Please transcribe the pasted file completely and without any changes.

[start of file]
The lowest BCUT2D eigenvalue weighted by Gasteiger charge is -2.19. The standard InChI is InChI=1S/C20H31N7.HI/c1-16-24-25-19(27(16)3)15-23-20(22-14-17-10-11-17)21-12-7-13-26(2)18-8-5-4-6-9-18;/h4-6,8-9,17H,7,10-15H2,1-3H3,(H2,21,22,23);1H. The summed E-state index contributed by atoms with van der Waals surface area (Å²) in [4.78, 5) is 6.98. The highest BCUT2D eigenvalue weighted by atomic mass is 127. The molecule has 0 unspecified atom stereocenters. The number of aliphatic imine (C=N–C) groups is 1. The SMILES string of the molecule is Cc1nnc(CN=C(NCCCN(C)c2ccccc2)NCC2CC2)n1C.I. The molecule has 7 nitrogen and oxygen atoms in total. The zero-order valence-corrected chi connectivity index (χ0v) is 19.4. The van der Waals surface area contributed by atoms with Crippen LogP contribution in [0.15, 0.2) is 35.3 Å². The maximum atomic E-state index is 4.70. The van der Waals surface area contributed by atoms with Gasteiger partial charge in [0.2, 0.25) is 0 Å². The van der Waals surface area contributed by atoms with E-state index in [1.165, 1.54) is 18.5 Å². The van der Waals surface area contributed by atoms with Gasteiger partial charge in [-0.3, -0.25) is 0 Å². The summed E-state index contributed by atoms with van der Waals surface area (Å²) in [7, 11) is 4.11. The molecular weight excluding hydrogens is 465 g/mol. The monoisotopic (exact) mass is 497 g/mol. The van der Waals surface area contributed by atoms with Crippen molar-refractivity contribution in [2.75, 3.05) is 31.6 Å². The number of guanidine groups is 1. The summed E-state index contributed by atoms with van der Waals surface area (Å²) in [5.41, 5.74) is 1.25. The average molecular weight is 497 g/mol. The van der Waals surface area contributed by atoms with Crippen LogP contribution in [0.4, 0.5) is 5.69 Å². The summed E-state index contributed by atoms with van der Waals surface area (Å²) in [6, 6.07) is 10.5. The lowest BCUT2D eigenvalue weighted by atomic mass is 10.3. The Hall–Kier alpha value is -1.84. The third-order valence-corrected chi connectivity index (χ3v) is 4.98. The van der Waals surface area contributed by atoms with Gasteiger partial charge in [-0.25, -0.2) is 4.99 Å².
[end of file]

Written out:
The lowest BCUT2D eigenvalue weighted by Gasteiger charge is -2.19. The standard InChI is InChI=1S/C20H31N7.HI/c1-16-24-25-19(27(16)3)15-23-20(22-14-17-10-11-17)21-12-7-13-26(2)18-8-5-4-6-9-18;/h4-6,8-9,17H,7,10-15H2,1-3H3,(H2,21,22,23);1H. The summed E-state index contributed by atoms with van der Waals surface area (Å²) in [4.78, 5) is 6.98. The highest BCUT2D eigenvalue weighted by atomic mass is 127. The molecule has 0 unspecified atom stereocenters. The number of aliphatic imine (C=N–C) groups is 1. The SMILES string of the molecule is Cc1nnc(CN=C(NCCCN(C)c2ccccc2)NCC2CC2)n1C.I. The molecule has 7 nitrogen and oxygen atoms in total. The zero-order valence-corrected chi connectivity index (χ0v) is 19.4. The van der Waals surface area contributed by atoms with Crippen LogP contribution in [0.15, 0.2) is 35.3 Å². The maximum atomic E-state index is 4.70. The van der Waals surface area contributed by atoms with Gasteiger partial charge in [0.2, 0.25) is 0 Å². The van der Waals surface area contributed by atoms with E-state index in [1.165, 1.54) is 18.5 Å². The van der Waals surface area contributed by atoms with Gasteiger partial charge in [-0.3, -0.25) is 0 Å². The summed E-state index contributed by atoms with van der Waals surface area (Å²) in [7, 11) is 4.11. The molecular weight excluding hydrogens is 465 g/mol. The monoisotopic (exact) mass is 497 g/mol. The van der Waals surface area contributed by atoms with Crippen molar-refractivity contribution in [2.75, 3.05) is 31.6 Å². The number of guanidine groups is 1. The summed E-state index contributed by atoms with van der Waals surface area (Å²) in [5.41, 5.74) is 1.25. The average molecular weight is 497 g/mol. The van der Waals surface area contributed by atoms with Crippen LogP contribution in [0.4, 0.5) is 5.69 Å². The summed E-state index contributed by atoms with van der Waals surface area (Å²) in [6, 6.07) is 10.5. The lowest BCUT2D eigenvalue weighted by atomic mass is 10.3. The Hall–Kier alpha value is -1.84. The third-order valence-corrected chi connectivity index (χ3v) is 4.98. The van der Waals surface area contributed by atoms with Gasteiger partial charge in [-0.25, -0.2) is 4.99 Å².